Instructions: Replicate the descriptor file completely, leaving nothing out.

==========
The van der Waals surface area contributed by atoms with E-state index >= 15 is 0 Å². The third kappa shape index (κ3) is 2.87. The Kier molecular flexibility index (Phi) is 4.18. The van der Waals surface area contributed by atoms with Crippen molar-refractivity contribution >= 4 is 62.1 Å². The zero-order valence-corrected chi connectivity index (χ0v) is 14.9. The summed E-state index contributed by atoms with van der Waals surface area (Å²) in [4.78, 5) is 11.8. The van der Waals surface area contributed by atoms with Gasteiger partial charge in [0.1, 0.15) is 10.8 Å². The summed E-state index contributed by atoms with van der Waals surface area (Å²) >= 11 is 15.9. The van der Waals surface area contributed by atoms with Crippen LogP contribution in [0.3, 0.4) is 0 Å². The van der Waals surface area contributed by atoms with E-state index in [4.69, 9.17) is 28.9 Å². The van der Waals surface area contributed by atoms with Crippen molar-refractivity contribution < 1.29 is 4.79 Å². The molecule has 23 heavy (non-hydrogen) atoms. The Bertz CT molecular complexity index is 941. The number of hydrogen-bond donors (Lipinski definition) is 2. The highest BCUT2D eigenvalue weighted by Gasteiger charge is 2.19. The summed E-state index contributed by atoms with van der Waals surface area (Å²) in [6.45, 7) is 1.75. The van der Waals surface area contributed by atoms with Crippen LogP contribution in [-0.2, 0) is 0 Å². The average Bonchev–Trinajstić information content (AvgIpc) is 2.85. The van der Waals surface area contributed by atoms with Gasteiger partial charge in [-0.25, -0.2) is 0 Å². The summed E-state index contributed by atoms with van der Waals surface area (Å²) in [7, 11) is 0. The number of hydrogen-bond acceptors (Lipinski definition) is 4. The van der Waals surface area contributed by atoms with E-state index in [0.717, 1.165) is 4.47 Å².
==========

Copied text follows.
The van der Waals surface area contributed by atoms with E-state index >= 15 is 0 Å². The third kappa shape index (κ3) is 2.87. The Kier molecular flexibility index (Phi) is 4.18. The van der Waals surface area contributed by atoms with Crippen molar-refractivity contribution >= 4 is 62.1 Å². The zero-order valence-corrected chi connectivity index (χ0v) is 14.9. The summed E-state index contributed by atoms with van der Waals surface area (Å²) in [4.78, 5) is 11.8. The van der Waals surface area contributed by atoms with Gasteiger partial charge in [0.1, 0.15) is 10.8 Å². The summed E-state index contributed by atoms with van der Waals surface area (Å²) >= 11 is 15.9. The van der Waals surface area contributed by atoms with Crippen LogP contribution in [0.3, 0.4) is 0 Å². The van der Waals surface area contributed by atoms with E-state index in [4.69, 9.17) is 28.9 Å². The van der Waals surface area contributed by atoms with Crippen molar-refractivity contribution < 1.29 is 4.79 Å². The molecule has 23 heavy (non-hydrogen) atoms. The Bertz CT molecular complexity index is 941. The number of hydrogen-bond donors (Lipinski definition) is 2. The highest BCUT2D eigenvalue weighted by Gasteiger charge is 2.19. The summed E-state index contributed by atoms with van der Waals surface area (Å²) in [6.45, 7) is 1.75. The van der Waals surface area contributed by atoms with Crippen LogP contribution in [-0.2, 0) is 0 Å². The average Bonchev–Trinajstić information content (AvgIpc) is 2.85. The van der Waals surface area contributed by atoms with Gasteiger partial charge in [-0.25, -0.2) is 0 Å². The summed E-state index contributed by atoms with van der Waals surface area (Å²) in [7, 11) is 0. The number of hydrogen-bond acceptors (Lipinski definition) is 4. The van der Waals surface area contributed by atoms with E-state index in [0.717, 1.165) is 4.47 Å².